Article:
The executive team at Sul Ross "is incredibly supportive," according to Graf. "Whether dealing with business process or budget issues, we work through them."
Ardalan praises his college's leaders for their understanding of technology and its cost. "Operational investments are justified based on increasing efficiency," he says. "Some initiatives are easier to sell than others. For example, security-related projects can get immediate support with limited efforts, while implementing VoIP required a full proposal including ROI. The implementation of a new enterprise resource planning (ERP) system involved the entire campus and was focused on increasing efficiency and service to customers--faculty, staff, and students. In short, it depends on the project."
His words are echoed by DeWitt. "We're in the midst of trying to put together an RFP for a storage-area network. That's completely based on an ROI argument--the consolidation of the existing storage arrays and [saving] staff time," says DeWitt. But for "introducing wireless access for students, it's obviously a software argument in general."
ROI remains an important factor for Meserve's tech initiatives, too. Software and hardware contracts are constantly reviewed to see if newer technologies can achieve the same goals at lower costs. "Over the past three years, all major infrastructure upgrades--hardware and software--have hit a target ROI of two years or less using this approach," he says. "We have reduced the average age of our server farm from 11 years to two years in the past 36 months, while maintaining zero budget growth."
From what's on the drawing boards, students and faculty of tomorrow can expect more cameras, microphones and other multimedia equipment to be integrated into their courses. Wireless technology and distance learning also appear to be popular focuses.
"We do a fair amount of video teleconferencing in one of our classrooms to allow corporate leaders to address classes, but not streaming of class lectures via the web--yet," says Noffsinger. When that does happen, it'll only be because it meets the requirement that it "allow faculty to integrate it into the way they do business, and it must be easy to utilize."
UI Springfield's future technology growth will revolve around integrating learning with technology "that can encourage student participation in large classes," says Eslahi. "An appliance such as the one from [RoData, Inc.'s] Accordent ... can capture an entire classroom session and make it available for future viewing."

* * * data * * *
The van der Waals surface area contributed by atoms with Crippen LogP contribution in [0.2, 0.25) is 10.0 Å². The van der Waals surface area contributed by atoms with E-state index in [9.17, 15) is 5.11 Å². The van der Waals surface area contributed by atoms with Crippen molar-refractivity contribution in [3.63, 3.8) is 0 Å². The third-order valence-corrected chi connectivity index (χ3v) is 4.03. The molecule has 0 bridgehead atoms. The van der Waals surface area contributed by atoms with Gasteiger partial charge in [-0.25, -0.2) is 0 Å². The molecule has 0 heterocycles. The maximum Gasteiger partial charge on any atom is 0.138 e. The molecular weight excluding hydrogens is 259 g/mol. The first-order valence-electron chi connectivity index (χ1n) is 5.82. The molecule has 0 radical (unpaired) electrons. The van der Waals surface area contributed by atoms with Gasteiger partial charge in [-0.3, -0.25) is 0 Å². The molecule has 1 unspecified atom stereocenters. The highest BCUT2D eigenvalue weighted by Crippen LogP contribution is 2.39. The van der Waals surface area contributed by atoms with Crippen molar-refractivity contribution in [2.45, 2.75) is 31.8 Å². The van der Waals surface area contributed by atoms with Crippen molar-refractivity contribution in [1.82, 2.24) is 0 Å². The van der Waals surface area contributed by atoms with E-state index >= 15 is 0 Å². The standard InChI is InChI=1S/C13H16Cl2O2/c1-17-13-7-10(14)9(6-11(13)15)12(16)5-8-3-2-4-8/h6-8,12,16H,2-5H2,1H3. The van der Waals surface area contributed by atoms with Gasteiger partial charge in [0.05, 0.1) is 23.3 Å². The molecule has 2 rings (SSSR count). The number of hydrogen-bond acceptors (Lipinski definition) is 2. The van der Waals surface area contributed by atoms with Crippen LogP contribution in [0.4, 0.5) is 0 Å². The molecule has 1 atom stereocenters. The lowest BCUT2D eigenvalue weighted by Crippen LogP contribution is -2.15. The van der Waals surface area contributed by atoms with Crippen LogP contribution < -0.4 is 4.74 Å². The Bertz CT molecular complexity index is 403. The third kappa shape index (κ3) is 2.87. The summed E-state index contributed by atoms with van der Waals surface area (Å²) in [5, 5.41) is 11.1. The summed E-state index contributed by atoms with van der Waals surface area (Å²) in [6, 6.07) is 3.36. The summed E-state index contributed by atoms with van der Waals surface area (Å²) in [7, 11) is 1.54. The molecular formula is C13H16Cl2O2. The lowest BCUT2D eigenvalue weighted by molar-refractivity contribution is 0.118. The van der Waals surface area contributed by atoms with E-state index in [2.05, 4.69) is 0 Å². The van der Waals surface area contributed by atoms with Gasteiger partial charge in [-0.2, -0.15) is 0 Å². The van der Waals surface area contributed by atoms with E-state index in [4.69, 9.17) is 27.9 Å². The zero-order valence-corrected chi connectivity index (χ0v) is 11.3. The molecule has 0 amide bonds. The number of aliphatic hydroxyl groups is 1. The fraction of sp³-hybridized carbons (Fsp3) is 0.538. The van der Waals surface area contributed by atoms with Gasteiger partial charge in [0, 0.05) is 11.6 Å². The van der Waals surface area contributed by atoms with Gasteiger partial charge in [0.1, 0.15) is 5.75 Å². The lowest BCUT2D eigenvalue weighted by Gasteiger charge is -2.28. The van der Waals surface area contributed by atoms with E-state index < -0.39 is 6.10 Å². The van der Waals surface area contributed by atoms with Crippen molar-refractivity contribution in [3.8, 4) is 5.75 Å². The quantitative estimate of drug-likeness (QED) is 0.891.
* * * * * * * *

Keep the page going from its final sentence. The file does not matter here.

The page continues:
Ardalan hopes to bring to San Juan College an electronic document management system, which he had previously implemented at another institution. But security is never far from the forefront of plans, so he is also planning to upgrade San Juan's card access system. "I have been monitoring and testing the integration of biometrics in this industry, but I am not sure if it has matured enough for this specific mass deployment," he says.
Speaking with campus IT leaders, one gets the impression that they are challenged by the amount of work but overall are a happy lot. "I've worked in the private sector and the military, both of which have good points," says Noffsinger. "But our unique position encumbers us with far less red tape than most organizations, and we work with and for forward-looking educators who, by and large, embrace new technology and are glad to have a personal technical support experience."
Citing the popular book The Leadership Challenge by James M. Kouzes and Barry Z. Posner (Jossey-Bass, 2003), Meserve summarizes his job satisfaction: "The book ends by saying the one constant that ran through their study was that successful leaders loved their jobs, loved the challenge, and loved the people they worked with. I'm not sure about the 'successful leader,' but I can tell you that I love my job, I love the challenge, and I have grown to love the people I work with. I am proud to be part of this team."
John Burton is the West Coast correspondent for University Business.